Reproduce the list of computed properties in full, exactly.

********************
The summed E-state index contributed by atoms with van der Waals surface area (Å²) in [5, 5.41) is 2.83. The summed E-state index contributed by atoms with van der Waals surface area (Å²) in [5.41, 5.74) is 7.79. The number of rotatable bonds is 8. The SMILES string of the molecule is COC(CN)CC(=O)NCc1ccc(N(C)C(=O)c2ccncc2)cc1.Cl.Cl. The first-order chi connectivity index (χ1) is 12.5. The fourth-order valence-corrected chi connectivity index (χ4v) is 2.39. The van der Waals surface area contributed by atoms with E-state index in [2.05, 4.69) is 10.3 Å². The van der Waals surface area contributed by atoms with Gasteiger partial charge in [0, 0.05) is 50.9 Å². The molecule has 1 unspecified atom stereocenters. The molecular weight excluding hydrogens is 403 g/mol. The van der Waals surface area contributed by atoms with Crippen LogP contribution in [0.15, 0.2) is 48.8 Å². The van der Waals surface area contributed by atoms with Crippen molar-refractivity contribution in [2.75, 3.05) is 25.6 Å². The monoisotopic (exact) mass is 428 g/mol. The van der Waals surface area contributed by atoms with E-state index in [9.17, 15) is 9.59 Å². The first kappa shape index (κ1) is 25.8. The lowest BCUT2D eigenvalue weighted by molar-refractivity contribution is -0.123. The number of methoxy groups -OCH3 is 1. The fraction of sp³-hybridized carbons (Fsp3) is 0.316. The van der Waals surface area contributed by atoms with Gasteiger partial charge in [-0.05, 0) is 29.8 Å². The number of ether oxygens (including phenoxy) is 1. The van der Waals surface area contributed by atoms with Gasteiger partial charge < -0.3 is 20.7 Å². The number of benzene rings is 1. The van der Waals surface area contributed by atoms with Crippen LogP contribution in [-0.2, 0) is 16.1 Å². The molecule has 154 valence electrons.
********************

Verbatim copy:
The summed E-state index contributed by atoms with van der Waals surface area (Å²) in [5, 5.41) is 2.83. The summed E-state index contributed by atoms with van der Waals surface area (Å²) in [5.41, 5.74) is 7.79. The number of rotatable bonds is 8. The SMILES string of the molecule is COC(CN)CC(=O)NCc1ccc(N(C)C(=O)c2ccncc2)cc1.Cl.Cl. The first-order chi connectivity index (χ1) is 12.5. The fourth-order valence-corrected chi connectivity index (χ4v) is 2.39. The van der Waals surface area contributed by atoms with E-state index in [2.05, 4.69) is 10.3 Å². The van der Waals surface area contributed by atoms with Gasteiger partial charge in [0, 0.05) is 50.9 Å². The molecule has 1 unspecified atom stereocenters. The molecular weight excluding hydrogens is 403 g/mol. The van der Waals surface area contributed by atoms with Crippen LogP contribution in [0.15, 0.2) is 48.8 Å². The van der Waals surface area contributed by atoms with Crippen molar-refractivity contribution in [2.75, 3.05) is 25.6 Å². The monoisotopic (exact) mass is 428 g/mol. The van der Waals surface area contributed by atoms with E-state index in [9.17, 15) is 9.59 Å². The first kappa shape index (κ1) is 25.8. The lowest BCUT2D eigenvalue weighted by molar-refractivity contribution is -0.123. The number of methoxy groups -OCH3 is 1. The fraction of sp³-hybridized carbons (Fsp3) is 0.316. The van der Waals surface area contributed by atoms with Gasteiger partial charge in [-0.05, 0) is 29.8 Å². The number of ether oxygens (including phenoxy) is 1. The van der Waals surface area contributed by atoms with Gasteiger partial charge < -0.3 is 20.7 Å². The number of benzene rings is 1. The van der Waals surface area contributed by atoms with Crippen LogP contribution in [-0.2, 0) is 16.1 Å². The molecule has 154 valence electrons.